“I had an academic background studying classical novels [a degree in English literature and criticism], and when I learned about writing technique it all clicked together for me. You can look at a piece of writing when you’re actually writing on it and find out what you’re trying to do.
“Writing is very much a process with two sides to it. There’s the critical side, where you have to remember your editor’s ability and objectively assess your own work. That’s where a lot of writers get caught up, they get too caught up in the critical and can’t get back to the other side, the creative.
“I have learned with much trial and error to apply these things almost within the creative side. For example, I may know that I will have to do something else later to make this work right now. That’s something all writers learn but I think I have learned to be more aware of it from working on other people’s writing.”
Else has had considerable success already with her writing. With four writing awards to her name, she has won recognition for her children’s writing, stage plays and radio drama; her short stories have been published in a variety of magazines and broadcast on radio. “l stopped writing short stories because I found them too difficult. I find it very difficult to know when I’m finished with a short story because I’m not sure what effect it will have on the reader. With a longer narrative I have a much better feel for how it’s operating.”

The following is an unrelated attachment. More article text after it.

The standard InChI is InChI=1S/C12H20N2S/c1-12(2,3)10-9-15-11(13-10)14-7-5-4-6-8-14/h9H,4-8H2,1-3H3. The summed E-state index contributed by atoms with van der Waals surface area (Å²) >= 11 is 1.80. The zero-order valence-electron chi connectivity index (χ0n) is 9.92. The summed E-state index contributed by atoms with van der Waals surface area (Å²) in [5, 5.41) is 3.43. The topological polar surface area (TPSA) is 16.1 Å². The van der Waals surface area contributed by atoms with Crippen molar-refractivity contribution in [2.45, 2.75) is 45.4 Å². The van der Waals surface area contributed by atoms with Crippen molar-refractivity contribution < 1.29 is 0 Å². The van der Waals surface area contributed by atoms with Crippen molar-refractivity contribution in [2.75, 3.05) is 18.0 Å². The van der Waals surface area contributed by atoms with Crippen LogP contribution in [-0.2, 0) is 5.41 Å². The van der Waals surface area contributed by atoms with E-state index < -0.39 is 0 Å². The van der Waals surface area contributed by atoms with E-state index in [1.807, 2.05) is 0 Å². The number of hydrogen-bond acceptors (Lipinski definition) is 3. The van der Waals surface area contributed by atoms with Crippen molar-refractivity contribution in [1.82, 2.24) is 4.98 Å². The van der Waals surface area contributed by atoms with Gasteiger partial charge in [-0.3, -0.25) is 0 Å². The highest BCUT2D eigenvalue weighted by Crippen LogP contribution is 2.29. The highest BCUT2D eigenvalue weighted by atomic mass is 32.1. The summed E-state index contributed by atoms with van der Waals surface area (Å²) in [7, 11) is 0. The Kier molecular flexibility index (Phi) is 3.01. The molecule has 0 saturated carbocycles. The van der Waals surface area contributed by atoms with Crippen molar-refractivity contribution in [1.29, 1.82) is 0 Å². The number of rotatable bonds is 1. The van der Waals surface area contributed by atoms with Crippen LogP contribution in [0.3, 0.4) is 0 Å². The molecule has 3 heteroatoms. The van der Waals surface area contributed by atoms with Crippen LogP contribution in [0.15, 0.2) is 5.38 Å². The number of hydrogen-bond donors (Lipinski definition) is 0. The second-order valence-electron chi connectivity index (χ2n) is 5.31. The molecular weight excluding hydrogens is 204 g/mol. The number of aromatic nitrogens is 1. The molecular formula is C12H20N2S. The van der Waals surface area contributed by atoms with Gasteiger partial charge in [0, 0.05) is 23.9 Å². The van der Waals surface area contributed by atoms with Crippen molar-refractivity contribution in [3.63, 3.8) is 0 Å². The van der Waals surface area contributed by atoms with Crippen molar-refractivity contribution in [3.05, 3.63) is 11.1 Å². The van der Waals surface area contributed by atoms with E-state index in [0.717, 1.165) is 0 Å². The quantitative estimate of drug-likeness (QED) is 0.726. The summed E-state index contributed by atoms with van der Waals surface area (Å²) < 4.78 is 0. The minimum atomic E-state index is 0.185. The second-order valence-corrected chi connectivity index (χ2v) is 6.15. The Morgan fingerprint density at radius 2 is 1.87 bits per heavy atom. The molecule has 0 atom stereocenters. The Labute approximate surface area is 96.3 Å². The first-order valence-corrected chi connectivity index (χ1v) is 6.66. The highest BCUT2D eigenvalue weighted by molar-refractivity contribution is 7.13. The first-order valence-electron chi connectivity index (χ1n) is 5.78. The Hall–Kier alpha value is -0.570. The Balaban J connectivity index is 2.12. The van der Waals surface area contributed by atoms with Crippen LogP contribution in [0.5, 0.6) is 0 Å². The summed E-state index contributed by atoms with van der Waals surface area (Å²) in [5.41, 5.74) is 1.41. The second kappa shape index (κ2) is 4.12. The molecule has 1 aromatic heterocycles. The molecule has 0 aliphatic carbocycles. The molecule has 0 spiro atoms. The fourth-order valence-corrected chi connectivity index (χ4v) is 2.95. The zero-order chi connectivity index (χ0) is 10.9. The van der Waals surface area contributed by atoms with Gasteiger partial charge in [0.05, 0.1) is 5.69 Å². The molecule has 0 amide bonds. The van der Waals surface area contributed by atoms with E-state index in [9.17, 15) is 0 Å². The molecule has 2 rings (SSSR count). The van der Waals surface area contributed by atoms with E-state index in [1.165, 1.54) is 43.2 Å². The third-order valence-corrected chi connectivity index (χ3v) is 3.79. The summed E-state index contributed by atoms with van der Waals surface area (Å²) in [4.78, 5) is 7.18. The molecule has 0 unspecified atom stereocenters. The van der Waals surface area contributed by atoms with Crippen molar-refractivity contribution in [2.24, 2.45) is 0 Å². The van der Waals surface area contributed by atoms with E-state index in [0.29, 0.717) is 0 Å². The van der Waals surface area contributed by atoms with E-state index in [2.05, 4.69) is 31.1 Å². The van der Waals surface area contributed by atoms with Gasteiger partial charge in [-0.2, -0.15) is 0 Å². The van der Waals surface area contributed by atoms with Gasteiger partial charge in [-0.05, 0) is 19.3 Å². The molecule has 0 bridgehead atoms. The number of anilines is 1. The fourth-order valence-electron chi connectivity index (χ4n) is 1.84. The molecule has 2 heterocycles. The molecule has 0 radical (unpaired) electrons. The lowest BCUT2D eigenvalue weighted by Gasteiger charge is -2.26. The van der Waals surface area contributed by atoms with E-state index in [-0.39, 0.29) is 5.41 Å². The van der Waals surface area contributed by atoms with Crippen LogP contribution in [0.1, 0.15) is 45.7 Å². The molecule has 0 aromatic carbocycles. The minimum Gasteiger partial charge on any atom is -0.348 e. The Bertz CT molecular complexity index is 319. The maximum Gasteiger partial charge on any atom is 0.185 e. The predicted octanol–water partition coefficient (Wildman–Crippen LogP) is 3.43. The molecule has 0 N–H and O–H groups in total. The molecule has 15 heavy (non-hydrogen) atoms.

The Warrior Queen is a case in point. It began life as a short story for Metro, which Else then developed further. “I think the character was so interesting to me. She was so lively, even though she doesn’t do much in those first few pages except go shopping! The tone of the short story was what really appealed to me and it was much more satirical. The voice of the character was there and that made it quite easy to continue.”